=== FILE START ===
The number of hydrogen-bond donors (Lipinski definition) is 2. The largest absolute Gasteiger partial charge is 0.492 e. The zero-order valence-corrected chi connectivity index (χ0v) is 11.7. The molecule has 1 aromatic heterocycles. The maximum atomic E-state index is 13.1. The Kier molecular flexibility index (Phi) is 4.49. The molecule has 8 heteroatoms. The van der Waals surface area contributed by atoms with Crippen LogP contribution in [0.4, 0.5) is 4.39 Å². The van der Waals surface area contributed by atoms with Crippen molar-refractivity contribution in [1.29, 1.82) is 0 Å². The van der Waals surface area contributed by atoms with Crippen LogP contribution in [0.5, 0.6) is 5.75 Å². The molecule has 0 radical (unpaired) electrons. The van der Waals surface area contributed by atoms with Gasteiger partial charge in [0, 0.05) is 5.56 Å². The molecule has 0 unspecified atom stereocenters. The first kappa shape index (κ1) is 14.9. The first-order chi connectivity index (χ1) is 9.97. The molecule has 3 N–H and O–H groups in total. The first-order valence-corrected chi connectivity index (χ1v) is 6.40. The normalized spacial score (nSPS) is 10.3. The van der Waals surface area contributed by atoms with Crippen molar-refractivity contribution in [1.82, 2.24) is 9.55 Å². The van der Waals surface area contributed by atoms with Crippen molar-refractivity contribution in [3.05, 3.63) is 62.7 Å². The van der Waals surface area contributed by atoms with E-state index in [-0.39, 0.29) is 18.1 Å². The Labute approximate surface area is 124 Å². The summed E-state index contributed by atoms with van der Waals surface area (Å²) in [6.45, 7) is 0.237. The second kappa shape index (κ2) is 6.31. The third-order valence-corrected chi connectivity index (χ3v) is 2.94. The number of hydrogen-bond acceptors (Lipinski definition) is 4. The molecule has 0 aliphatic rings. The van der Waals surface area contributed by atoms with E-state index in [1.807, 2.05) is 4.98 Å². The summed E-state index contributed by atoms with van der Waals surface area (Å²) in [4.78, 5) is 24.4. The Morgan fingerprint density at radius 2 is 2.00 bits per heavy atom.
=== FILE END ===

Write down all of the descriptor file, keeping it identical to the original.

The number of hydrogen-bond donors (Lipinski definition) is 2. The largest absolute Gasteiger partial charge is 0.492 e. The zero-order valence-corrected chi connectivity index (χ0v) is 11.7. The molecule has 1 aromatic heterocycles. The maximum atomic E-state index is 13.1. The Kier molecular flexibility index (Phi) is 4.49. The molecule has 8 heteroatoms. The van der Waals surface area contributed by atoms with Crippen LogP contribution in [0.4, 0.5) is 4.39 Å². The van der Waals surface area contributed by atoms with Crippen molar-refractivity contribution in [1.29, 1.82) is 0 Å². The van der Waals surface area contributed by atoms with Crippen LogP contribution in [0.5, 0.6) is 5.75 Å². The molecule has 0 radical (unpaired) electrons. The van der Waals surface area contributed by atoms with Gasteiger partial charge in [0, 0.05) is 5.56 Å². The molecule has 0 unspecified atom stereocenters. The first kappa shape index (κ1) is 14.9. The first-order chi connectivity index (χ1) is 9.97. The molecule has 3 N–H and O–H groups in total. The first-order valence-corrected chi connectivity index (χ1v) is 6.40. The normalized spacial score (nSPS) is 10.3. The van der Waals surface area contributed by atoms with Crippen molar-refractivity contribution in [1.82, 2.24) is 9.55 Å². The van der Waals surface area contributed by atoms with Crippen molar-refractivity contribution in [3.05, 3.63) is 62.7 Å². The van der Waals surface area contributed by atoms with E-state index in [-0.39, 0.29) is 18.1 Å². The Labute approximate surface area is 124 Å². The summed E-state index contributed by atoms with van der Waals surface area (Å²) in [6.45, 7) is 0.237. The second kappa shape index (κ2) is 6.31. The third-order valence-corrected chi connectivity index (χ3v) is 2.94. The number of hydrogen-bond acceptors (Lipinski definition) is 4. The molecule has 0 aliphatic rings. The van der Waals surface area contributed by atoms with E-state index in [1.807, 2.05) is 4.98 Å². The summed E-state index contributed by atoms with van der Waals surface area (Å²) in [4.78, 5) is 24.4. The Morgan fingerprint density at radius 2 is 2.00 bits per heavy atom.